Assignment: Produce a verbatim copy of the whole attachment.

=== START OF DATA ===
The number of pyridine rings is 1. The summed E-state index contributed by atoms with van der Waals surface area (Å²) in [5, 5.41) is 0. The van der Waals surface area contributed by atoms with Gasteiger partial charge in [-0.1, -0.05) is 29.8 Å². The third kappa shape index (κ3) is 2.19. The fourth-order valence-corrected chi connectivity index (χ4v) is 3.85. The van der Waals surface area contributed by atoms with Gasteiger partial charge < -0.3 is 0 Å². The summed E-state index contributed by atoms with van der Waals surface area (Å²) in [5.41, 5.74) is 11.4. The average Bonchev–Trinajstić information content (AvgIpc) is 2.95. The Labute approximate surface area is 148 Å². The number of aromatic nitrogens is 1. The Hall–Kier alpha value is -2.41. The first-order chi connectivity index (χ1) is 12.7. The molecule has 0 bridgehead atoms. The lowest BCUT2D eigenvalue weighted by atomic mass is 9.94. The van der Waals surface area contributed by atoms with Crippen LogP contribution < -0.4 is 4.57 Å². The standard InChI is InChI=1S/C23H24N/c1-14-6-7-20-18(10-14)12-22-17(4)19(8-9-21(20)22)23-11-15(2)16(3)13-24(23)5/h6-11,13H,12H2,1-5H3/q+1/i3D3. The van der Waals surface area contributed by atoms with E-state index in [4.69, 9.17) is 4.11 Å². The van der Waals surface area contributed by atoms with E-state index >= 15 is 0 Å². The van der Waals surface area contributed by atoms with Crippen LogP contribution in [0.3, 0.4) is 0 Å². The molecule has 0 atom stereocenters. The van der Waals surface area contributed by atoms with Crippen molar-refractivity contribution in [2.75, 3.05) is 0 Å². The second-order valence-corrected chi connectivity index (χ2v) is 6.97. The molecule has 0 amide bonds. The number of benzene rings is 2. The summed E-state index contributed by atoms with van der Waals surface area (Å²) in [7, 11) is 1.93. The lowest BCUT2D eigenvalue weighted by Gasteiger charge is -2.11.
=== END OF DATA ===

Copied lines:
The number of pyridine rings is 1. The summed E-state index contributed by atoms with van der Waals surface area (Å²) in [5, 5.41) is 0. The van der Waals surface area contributed by atoms with Gasteiger partial charge in [-0.1, -0.05) is 29.8 Å². The third kappa shape index (κ3) is 2.19. The fourth-order valence-corrected chi connectivity index (χ4v) is 3.85. The van der Waals surface area contributed by atoms with Gasteiger partial charge < -0.3 is 0 Å². The summed E-state index contributed by atoms with van der Waals surface area (Å²) in [5.41, 5.74) is 11.4. The average Bonchev–Trinajstić information content (AvgIpc) is 2.95. The Labute approximate surface area is 148 Å². The number of aromatic nitrogens is 1. The Hall–Kier alpha value is -2.41. The first-order chi connectivity index (χ1) is 12.7. The molecule has 0 bridgehead atoms. The lowest BCUT2D eigenvalue weighted by atomic mass is 9.94. The van der Waals surface area contributed by atoms with Crippen LogP contribution < -0.4 is 4.57 Å². The standard InChI is InChI=1S/C23H24N/c1-14-6-7-20-18(10-14)12-22-17(4)19(8-9-21(20)22)23-11-15(2)16(3)13-24(23)5/h6-11,13H,12H2,1-5H3/q+1/i3D3. The van der Waals surface area contributed by atoms with E-state index in [4.69, 9.17) is 4.11 Å². The van der Waals surface area contributed by atoms with E-state index >= 15 is 0 Å². The van der Waals surface area contributed by atoms with Crippen LogP contribution in [0.3, 0.4) is 0 Å². The molecule has 0 atom stereocenters. The van der Waals surface area contributed by atoms with Crippen molar-refractivity contribution in [2.75, 3.05) is 0 Å². The second-order valence-corrected chi connectivity index (χ2v) is 6.97. The molecule has 0 amide bonds. The number of benzene rings is 2. The summed E-state index contributed by atoms with van der Waals surface area (Å²) in [7, 11) is 1.93. The lowest BCUT2D eigenvalue weighted by Gasteiger charge is -2.11.